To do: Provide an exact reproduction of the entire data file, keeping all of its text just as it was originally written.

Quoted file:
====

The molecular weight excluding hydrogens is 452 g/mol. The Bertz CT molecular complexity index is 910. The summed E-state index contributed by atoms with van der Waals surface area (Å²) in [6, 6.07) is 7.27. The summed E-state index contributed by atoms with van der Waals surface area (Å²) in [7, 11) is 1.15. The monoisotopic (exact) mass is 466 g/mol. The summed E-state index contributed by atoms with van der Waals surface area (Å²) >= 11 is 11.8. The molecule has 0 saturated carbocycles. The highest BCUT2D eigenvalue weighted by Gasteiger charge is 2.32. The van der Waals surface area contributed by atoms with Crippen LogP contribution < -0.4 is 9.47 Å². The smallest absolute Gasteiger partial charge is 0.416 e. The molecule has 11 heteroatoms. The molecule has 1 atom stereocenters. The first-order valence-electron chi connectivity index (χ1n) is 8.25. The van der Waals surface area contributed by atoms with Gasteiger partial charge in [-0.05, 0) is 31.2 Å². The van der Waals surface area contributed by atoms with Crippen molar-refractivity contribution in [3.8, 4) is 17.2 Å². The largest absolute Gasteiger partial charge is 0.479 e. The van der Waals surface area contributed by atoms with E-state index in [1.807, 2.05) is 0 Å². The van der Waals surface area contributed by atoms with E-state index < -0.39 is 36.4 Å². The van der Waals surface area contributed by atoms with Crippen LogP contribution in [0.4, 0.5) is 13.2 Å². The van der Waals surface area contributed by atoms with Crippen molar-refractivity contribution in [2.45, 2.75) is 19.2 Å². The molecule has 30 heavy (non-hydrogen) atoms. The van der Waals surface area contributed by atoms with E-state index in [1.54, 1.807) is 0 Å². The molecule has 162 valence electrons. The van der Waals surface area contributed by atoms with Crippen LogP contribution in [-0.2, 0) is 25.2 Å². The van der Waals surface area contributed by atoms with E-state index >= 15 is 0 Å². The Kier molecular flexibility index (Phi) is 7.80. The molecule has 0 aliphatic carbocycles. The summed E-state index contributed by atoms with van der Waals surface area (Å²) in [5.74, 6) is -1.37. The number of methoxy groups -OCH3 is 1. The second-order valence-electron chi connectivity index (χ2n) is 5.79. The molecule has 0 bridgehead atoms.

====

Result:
The molecular weight excluding hydrogens is 452 g/mol. The Bertz CT molecular complexity index is 910. The summed E-state index contributed by atoms with van der Waals surface area (Å²) in [6, 6.07) is 7.27. The summed E-state index contributed by atoms with van der Waals surface area (Å²) in [7, 11) is 1.15. The monoisotopic (exact) mass is 466 g/mol. The summed E-state index contributed by atoms with van der Waals surface area (Å²) >= 11 is 11.8. The molecule has 0 saturated carbocycles. The highest BCUT2D eigenvalue weighted by Gasteiger charge is 2.32. The van der Waals surface area contributed by atoms with Crippen LogP contribution < -0.4 is 9.47 Å². The smallest absolute Gasteiger partial charge is 0.416 e. The molecule has 11 heteroatoms. The molecule has 1 atom stereocenters. The first-order valence-electron chi connectivity index (χ1n) is 8.25. The van der Waals surface area contributed by atoms with Gasteiger partial charge in [-0.05, 0) is 31.2 Å². The van der Waals surface area contributed by atoms with Crippen molar-refractivity contribution in [3.8, 4) is 17.2 Å². The largest absolute Gasteiger partial charge is 0.479 e. The van der Waals surface area contributed by atoms with E-state index in [1.807, 2.05) is 0 Å². The van der Waals surface area contributed by atoms with E-state index < -0.39 is 36.4 Å². The van der Waals surface area contributed by atoms with Crippen LogP contribution in [0.4, 0.5) is 13.2 Å². The van der Waals surface area contributed by atoms with Crippen molar-refractivity contribution in [2.45, 2.75) is 19.2 Å². The molecule has 30 heavy (non-hydrogen) atoms. The van der Waals surface area contributed by atoms with E-state index in [1.54, 1.807) is 0 Å². The molecule has 162 valence electrons. The van der Waals surface area contributed by atoms with Crippen LogP contribution in [-0.2, 0) is 25.2 Å². The van der Waals surface area contributed by atoms with E-state index >= 15 is 0 Å². The Kier molecular flexibility index (Phi) is 7.80. The molecule has 0 aliphatic carbocycles. The summed E-state index contributed by atoms with van der Waals surface area (Å²) in [5.74, 6) is -1.37. The number of methoxy groups -OCH3 is 1. The second-order valence-electron chi connectivity index (χ2n) is 5.79. The molecule has 0 bridgehead atoms.